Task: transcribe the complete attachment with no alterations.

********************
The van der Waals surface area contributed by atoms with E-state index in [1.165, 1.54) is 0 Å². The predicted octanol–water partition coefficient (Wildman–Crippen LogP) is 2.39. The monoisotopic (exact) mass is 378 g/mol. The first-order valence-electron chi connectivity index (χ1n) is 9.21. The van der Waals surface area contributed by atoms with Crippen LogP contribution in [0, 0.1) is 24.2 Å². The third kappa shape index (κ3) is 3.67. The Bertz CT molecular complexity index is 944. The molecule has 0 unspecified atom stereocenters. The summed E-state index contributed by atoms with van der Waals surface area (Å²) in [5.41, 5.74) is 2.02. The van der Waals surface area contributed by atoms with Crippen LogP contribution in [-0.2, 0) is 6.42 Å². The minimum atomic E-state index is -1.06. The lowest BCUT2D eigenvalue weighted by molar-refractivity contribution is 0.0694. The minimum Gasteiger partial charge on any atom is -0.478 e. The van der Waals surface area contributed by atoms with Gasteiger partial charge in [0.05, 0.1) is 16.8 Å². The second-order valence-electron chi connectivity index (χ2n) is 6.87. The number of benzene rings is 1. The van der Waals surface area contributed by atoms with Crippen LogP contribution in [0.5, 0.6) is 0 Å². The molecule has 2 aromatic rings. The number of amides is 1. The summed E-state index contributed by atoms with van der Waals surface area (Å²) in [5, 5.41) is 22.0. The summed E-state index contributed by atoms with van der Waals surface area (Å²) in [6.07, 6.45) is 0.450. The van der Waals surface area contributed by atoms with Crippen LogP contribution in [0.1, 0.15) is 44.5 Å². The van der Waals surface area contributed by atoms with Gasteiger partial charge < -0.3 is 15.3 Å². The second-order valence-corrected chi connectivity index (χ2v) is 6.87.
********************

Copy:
The van der Waals surface area contributed by atoms with E-state index in [1.165, 1.54) is 0 Å². The predicted octanol–water partition coefficient (Wildman–Crippen LogP) is 2.39. The monoisotopic (exact) mass is 378 g/mol. The first-order valence-electron chi connectivity index (χ1n) is 9.21. The van der Waals surface area contributed by atoms with Crippen LogP contribution in [0, 0.1) is 24.2 Å². The third kappa shape index (κ3) is 3.67. The Bertz CT molecular complexity index is 944. The molecule has 0 unspecified atom stereocenters. The summed E-state index contributed by atoms with van der Waals surface area (Å²) in [5.41, 5.74) is 2.02. The van der Waals surface area contributed by atoms with Crippen LogP contribution in [-0.2, 0) is 6.42 Å². The minimum atomic E-state index is -1.06. The lowest BCUT2D eigenvalue weighted by molar-refractivity contribution is 0.0694. The minimum Gasteiger partial charge on any atom is -0.478 e. The van der Waals surface area contributed by atoms with Gasteiger partial charge in [0.05, 0.1) is 16.8 Å². The second-order valence-electron chi connectivity index (χ2n) is 6.87. The number of benzene rings is 1. The van der Waals surface area contributed by atoms with Crippen LogP contribution in [0.5, 0.6) is 0 Å². The molecule has 2 aromatic rings. The number of amides is 1. The summed E-state index contributed by atoms with van der Waals surface area (Å²) in [5, 5.41) is 22.0. The summed E-state index contributed by atoms with van der Waals surface area (Å²) in [6.07, 6.45) is 0.450. The van der Waals surface area contributed by atoms with Crippen LogP contribution in [0.1, 0.15) is 44.5 Å². The van der Waals surface area contributed by atoms with Gasteiger partial charge < -0.3 is 15.3 Å². The second-order valence-corrected chi connectivity index (χ2v) is 6.87.